Let’s have an immensely important discussion here today. Let’s pretend that we find ourselves stranded in a land far, far away (you know, like Lost, but hopefully without all the drama). And let’s say that you, being your overparanoid pessimistic self (remember, we’re pretending – I know you are all eternal optimists and only see the absolute best in everything and everyone – much like myself….) packed your bag in preparation for the stranded-ness and have brought along your very favorite item of nourishment. Enough to hopefully last until the rescue squad arrives after you’ve written “SOS!!” and “Help Me!!” in the sand a zillion times with that long skinny stick lying on the beach.
Are you with me? If so, then tell me: What would that item of nourishment be? Food only please – I don’t want to hear that you’d bring a picture of your cat or something…
This question reminds me a little of the study abroad trip I took to Italy a few years ago. I was stranded in one of the most gorgeous countries in the world and forced to eat things like pasta, gelato, and pizza, as well as drink wine and espresso for four weeks straight. By week 3, I was in desperate need of some French fries (with ranch dressing, of course because 8 years ago I ate everything with the stuff). I managed to finally get my fix at the Hard Rock Cafe in Rome, scarfing down fries as if I were in a fry-eating contest. Thinking about this now tells me two things: first, that I was totally stupid and can’t believe I was thinking of french fries amidst the plethora of some of the best food on earth and second, also how stupid I was to have wasted an entire meal on the Hard Rock Cafe. Lesson learned. Next time, when in Rome, I will be more clever.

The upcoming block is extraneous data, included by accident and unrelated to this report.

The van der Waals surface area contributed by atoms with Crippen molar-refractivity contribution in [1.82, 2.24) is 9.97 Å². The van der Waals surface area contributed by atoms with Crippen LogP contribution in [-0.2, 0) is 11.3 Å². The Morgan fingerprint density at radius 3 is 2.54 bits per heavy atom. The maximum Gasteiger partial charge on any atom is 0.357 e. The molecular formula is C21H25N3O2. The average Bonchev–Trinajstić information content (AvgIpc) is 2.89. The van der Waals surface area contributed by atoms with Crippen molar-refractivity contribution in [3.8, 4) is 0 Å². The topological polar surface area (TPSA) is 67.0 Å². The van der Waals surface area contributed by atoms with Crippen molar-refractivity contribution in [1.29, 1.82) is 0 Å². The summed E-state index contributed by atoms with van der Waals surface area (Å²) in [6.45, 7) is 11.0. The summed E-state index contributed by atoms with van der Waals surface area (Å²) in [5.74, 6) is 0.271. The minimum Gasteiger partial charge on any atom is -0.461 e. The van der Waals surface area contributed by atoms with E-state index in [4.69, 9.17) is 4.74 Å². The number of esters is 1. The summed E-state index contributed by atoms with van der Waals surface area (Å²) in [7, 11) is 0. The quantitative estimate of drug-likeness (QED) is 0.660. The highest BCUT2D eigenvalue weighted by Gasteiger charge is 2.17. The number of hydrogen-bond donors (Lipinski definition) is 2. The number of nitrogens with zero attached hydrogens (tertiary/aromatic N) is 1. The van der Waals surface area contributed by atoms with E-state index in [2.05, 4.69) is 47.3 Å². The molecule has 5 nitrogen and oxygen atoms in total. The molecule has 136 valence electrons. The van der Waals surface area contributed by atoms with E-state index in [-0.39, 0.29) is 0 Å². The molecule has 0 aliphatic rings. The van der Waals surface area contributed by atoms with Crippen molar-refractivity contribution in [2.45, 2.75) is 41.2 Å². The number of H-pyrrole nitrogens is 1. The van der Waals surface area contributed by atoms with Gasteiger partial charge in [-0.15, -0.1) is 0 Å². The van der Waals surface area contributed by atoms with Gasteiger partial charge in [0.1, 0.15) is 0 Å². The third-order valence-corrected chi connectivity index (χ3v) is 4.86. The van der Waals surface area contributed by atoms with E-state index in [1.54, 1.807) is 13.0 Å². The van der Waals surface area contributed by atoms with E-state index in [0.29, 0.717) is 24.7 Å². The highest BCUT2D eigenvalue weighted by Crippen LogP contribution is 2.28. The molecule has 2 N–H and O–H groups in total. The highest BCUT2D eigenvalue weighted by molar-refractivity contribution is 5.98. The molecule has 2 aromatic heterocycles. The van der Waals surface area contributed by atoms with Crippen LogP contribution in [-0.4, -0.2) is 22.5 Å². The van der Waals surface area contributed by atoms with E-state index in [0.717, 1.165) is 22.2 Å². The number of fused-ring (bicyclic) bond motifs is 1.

Since then I’ve matured a little bit and have a new favorite stranded island food. Sweet potato. I could eat sweet potatoes any way imaginable: pureed sauce, mashed potatoes, ice cream, baked or fried ‘fries’ or ‘chips’, roasted, boiled, biscuits, pancakes, casseroles at Thanksgiving, and last but certainly not least – pie form. And get this: In the US, North Carolina is the leading state in sweet potato production, having provided 38.5% of the 2007 US production of sweet potatoes. Clearly, myself and these tasty tubers were meant to be.
In addition to the taters, I also have quite the affinity for anything reminiscent of ‘Cajun cuisine’. So when I saw a recipe for a sweet potato and andouille pie, I felt like an old lady on the beach – one equipped with a yard sale metal detector that just beeped with unflagging resolve as a result of the shiny Rolex watch buried beneath the sand. Jackpot!
The pie comes together as any regular pie and isn’t a dish with quick preparation. I prepped the dough and sweet potato filling the night before so I could quickly throw it together the following night. I’m actually glad it isn’t a quick dish or else I’d be tempted to make it once a week and just eat that every night for dinner. I recommend that you absolutely, positively do not substitute another pie crust. The cornmeal crust provides an added comfort to the pie that I’m afraid would be less than perfect if left out. I also recommend serving the tangy apple salad alongside, as suggested. The tangyness of the buttermilk vinaigrette (yes, vinaigrette – milky without the artery clogging thickness) is a great pairing with the robust spicyness of the pie. And really, do you need an excuse to make buttermilk vinaigrette?